If you hire someone for a long-term, full-time project or a series of projects that are likely to last for an extended period, you must pay special attention to the difference between independent contractors and employees.
Why It Matters
The Internal Revenue Service and state regulators scrutinize the distinction between employees and independent contractors because many business owners try to categorize as many of their workers as possible as independent contractors rather than as employees. They do this because independent contractors are not covered by unemployment and workers’ compensation or federal and state wage, hour, anti-discrimination, and labor laws. In addition, businesses do not have to pay federal payroll taxes on amounts paid to independent contractors.
If you incorrectly classify an employee as an independent contractor, you can be held liable for employment taxes for that worker, plus a penalty.
How workers are classified also affects how small and medium-size businesses calculate tax credits and deductions such as the Qualified Business Income Deduction, the Employee Retention Credit, and Sick and Family Leave Credits.
The Difference Between Employees and Independent Contractors
Independent Contractors – are individuals who contract with a business to perform a specific project or set of projects. You, the payer, have the right to control or direct only the result of the work done by an independent contractor, and not the means and methods of accomplishing the result.
Example: Sam Smith, an electrician, submitted a bid of $6,400 to a housing complex for electrical work. Per the terms of his contract, every two weeks for the next ten weeks, he will receive a payment of $1,280. This is not considered payment by the hour. Even if he works more or less than 400 hours to complete the work, Sam will still receive $6,400. He also performs additional electrical installations under contracts with other companies that he obtained through advertisements. Sam Smith is an independent contractor.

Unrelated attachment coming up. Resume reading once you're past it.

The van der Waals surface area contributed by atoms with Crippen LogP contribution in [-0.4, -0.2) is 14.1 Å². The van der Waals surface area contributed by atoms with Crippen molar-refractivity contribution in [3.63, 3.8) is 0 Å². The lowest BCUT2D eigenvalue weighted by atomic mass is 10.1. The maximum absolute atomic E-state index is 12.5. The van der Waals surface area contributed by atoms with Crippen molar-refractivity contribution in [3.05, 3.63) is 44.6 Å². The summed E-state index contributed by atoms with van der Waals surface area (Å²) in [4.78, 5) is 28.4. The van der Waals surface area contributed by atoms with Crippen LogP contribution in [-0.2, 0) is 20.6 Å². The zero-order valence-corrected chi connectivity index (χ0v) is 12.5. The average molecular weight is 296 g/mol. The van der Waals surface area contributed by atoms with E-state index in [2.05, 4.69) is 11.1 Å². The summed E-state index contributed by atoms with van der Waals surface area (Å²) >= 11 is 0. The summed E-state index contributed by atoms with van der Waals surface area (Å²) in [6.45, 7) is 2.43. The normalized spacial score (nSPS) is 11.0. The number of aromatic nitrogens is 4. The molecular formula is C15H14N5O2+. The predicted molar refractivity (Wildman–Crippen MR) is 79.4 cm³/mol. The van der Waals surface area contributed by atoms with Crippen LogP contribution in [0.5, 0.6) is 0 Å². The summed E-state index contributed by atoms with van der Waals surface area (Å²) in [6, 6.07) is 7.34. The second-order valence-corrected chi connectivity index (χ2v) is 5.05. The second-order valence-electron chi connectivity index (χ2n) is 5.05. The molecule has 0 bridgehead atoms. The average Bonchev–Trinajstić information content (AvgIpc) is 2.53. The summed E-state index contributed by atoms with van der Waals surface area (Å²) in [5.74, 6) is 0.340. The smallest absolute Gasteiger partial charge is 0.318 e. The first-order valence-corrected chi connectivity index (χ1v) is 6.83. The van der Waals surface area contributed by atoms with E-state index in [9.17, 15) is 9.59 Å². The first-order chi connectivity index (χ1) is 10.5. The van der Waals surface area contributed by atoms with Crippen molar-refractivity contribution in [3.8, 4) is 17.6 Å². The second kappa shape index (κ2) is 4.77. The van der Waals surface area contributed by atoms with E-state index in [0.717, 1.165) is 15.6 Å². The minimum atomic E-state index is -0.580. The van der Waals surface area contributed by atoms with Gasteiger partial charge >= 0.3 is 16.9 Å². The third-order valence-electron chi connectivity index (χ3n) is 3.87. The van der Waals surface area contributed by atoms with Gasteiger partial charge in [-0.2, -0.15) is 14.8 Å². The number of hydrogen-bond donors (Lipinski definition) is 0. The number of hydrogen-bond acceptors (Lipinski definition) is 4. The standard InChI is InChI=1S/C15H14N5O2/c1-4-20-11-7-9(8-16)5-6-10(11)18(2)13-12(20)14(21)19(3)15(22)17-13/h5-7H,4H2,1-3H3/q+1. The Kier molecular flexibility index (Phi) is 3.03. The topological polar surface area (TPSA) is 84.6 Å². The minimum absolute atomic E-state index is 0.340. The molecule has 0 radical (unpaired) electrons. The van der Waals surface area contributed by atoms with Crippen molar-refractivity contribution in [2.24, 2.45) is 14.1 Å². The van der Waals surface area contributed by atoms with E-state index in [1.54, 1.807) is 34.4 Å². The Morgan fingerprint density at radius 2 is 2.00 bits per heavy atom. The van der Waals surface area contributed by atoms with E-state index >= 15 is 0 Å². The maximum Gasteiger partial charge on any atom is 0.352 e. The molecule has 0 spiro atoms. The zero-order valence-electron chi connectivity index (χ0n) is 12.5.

Labor laws vary by state. Please call if you have specific questions.
Employees – provide work in an ongoing, structured basis. In general, anyone who performs services for you is your employee if you can control what will be done and how it will be done. A worker is still considered an employee even when you give them freedom of action. What matters is that you have the right to control the details of how the services are performed.
Example: Sarah Smith is a salesperson employed on a full-time basis by Rob Robinson, an auto dealer. She works six days a week and is on duty in Rob’s showroom on certain assigned days and times. She appraises trade-ins, but her appraisals are subject to the sales manager’s approval. Lists of prospective customers belong to the dealer. She has to develop leads and report results to the sales manager. Because of her experience, she requires only minimal assistance in closing and financing sales and other phases of her work. She is paid a commission and is eligible for prizes and bonuses offered by Rob. Rob also pays the cost of health insurance and group term life insurance for Sarah. Sarah Smith is an employee of Rob Robinson.
Independent Contractor Qualification Checklist
The IRS, workers’ compensation boards, unemployment compensation boards, federal agencies, and even courts all have slightly different definitions of what an independent contractor is. However, their means of categorizing workers as independent contractors are similar.